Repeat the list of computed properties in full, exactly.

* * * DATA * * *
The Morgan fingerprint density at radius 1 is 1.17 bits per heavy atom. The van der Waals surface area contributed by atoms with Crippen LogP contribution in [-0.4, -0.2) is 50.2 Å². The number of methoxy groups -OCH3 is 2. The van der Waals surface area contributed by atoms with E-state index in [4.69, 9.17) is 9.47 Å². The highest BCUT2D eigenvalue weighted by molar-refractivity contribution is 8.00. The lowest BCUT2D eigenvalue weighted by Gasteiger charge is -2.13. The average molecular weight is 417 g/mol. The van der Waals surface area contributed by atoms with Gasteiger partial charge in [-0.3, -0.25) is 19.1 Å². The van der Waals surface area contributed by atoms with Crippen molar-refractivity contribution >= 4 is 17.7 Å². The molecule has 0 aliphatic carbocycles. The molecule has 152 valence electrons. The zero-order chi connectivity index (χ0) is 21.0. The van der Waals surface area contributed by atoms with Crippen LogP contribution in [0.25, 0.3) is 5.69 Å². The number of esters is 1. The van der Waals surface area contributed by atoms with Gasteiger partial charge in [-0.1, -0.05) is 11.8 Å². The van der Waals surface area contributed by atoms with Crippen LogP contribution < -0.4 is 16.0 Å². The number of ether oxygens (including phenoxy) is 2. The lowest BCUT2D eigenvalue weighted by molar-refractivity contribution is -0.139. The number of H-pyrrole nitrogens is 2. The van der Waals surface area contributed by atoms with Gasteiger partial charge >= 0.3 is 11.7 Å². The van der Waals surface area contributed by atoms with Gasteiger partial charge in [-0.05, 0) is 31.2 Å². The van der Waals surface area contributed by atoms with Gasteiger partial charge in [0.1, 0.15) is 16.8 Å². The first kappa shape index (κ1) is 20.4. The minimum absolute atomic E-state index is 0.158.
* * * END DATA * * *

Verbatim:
The Morgan fingerprint density at radius 1 is 1.17 bits per heavy atom. The van der Waals surface area contributed by atoms with Crippen LogP contribution in [-0.4, -0.2) is 50.2 Å². The number of methoxy groups -OCH3 is 2. The van der Waals surface area contributed by atoms with E-state index in [4.69, 9.17) is 9.47 Å². The highest BCUT2D eigenvalue weighted by molar-refractivity contribution is 8.00. The lowest BCUT2D eigenvalue weighted by Gasteiger charge is -2.13. The average molecular weight is 417 g/mol. The van der Waals surface area contributed by atoms with Gasteiger partial charge in [-0.3, -0.25) is 19.1 Å². The van der Waals surface area contributed by atoms with Crippen molar-refractivity contribution >= 4 is 17.7 Å². The molecule has 0 aliphatic carbocycles. The molecule has 152 valence electrons. The zero-order chi connectivity index (χ0) is 21.0. The van der Waals surface area contributed by atoms with Crippen LogP contribution in [0.25, 0.3) is 5.69 Å². The number of esters is 1. The van der Waals surface area contributed by atoms with Gasteiger partial charge in [-0.1, -0.05) is 11.8 Å². The van der Waals surface area contributed by atoms with Crippen LogP contribution < -0.4 is 16.0 Å². The number of ether oxygens (including phenoxy) is 2. The lowest BCUT2D eigenvalue weighted by molar-refractivity contribution is -0.139. The number of H-pyrrole nitrogens is 2. The van der Waals surface area contributed by atoms with Gasteiger partial charge >= 0.3 is 11.7 Å². The van der Waals surface area contributed by atoms with Gasteiger partial charge in [-0.05, 0) is 31.2 Å². The van der Waals surface area contributed by atoms with Gasteiger partial charge in [0.1, 0.15) is 16.8 Å². The first kappa shape index (κ1) is 20.4. The minimum absolute atomic E-state index is 0.158.